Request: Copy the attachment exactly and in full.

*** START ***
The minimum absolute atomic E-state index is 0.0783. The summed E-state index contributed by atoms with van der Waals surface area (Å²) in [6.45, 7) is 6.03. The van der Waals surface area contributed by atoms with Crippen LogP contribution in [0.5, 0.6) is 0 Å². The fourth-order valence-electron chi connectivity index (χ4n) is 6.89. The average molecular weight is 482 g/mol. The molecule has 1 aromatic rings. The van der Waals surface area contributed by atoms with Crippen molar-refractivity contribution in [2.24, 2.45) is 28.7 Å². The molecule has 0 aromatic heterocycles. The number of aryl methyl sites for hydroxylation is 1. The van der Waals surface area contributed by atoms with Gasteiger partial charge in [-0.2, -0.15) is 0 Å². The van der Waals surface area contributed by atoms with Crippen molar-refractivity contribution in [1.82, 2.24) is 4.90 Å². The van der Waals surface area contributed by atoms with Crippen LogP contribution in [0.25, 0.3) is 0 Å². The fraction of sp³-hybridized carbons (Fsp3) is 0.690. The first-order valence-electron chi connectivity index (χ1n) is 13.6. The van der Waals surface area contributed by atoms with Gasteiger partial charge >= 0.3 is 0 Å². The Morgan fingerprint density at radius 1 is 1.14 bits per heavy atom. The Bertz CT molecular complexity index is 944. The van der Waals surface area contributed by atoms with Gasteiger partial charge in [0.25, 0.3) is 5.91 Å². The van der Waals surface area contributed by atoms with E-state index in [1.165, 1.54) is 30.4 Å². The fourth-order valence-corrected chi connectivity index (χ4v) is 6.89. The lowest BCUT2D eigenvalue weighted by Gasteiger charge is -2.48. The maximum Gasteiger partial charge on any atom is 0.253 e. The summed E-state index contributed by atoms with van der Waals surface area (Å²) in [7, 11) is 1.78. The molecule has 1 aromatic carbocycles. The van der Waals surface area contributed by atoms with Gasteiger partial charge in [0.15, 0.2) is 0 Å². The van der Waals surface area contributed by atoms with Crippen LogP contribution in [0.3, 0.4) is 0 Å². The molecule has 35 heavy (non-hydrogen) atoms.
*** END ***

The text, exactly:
The minimum absolute atomic E-state index is 0.0783. The summed E-state index contributed by atoms with van der Waals surface area (Å²) in [6.45, 7) is 6.03. The van der Waals surface area contributed by atoms with Crippen LogP contribution in [0.5, 0.6) is 0 Å². The fourth-order valence-electron chi connectivity index (χ4n) is 6.89. The average molecular weight is 482 g/mol. The molecule has 1 aromatic rings. The van der Waals surface area contributed by atoms with Crippen molar-refractivity contribution in [2.24, 2.45) is 28.7 Å². The molecule has 0 aromatic heterocycles. The number of aryl methyl sites for hydroxylation is 1. The van der Waals surface area contributed by atoms with Gasteiger partial charge in [-0.2, -0.15) is 0 Å². The van der Waals surface area contributed by atoms with Crippen molar-refractivity contribution in [1.82, 2.24) is 4.90 Å². The van der Waals surface area contributed by atoms with Crippen LogP contribution in [0.25, 0.3) is 0 Å². The fraction of sp³-hybridized carbons (Fsp3) is 0.690. The first-order valence-electron chi connectivity index (χ1n) is 13.6. The van der Waals surface area contributed by atoms with Gasteiger partial charge >= 0.3 is 0 Å². The Morgan fingerprint density at radius 1 is 1.14 bits per heavy atom. The Bertz CT molecular complexity index is 944. The van der Waals surface area contributed by atoms with Gasteiger partial charge in [0.25, 0.3) is 5.91 Å². The van der Waals surface area contributed by atoms with E-state index in [1.165, 1.54) is 30.4 Å². The fourth-order valence-corrected chi connectivity index (χ4v) is 6.89. The lowest BCUT2D eigenvalue weighted by Gasteiger charge is -2.48. The maximum Gasteiger partial charge on any atom is 0.253 e. The summed E-state index contributed by atoms with van der Waals surface area (Å²) in [7, 11) is 1.78. The molecule has 1 aromatic carbocycles. The van der Waals surface area contributed by atoms with Gasteiger partial charge in [0.15, 0.2) is 0 Å². The van der Waals surface area contributed by atoms with Crippen LogP contribution in [0.3, 0.4) is 0 Å². The molecule has 35 heavy (non-hydrogen) atoms.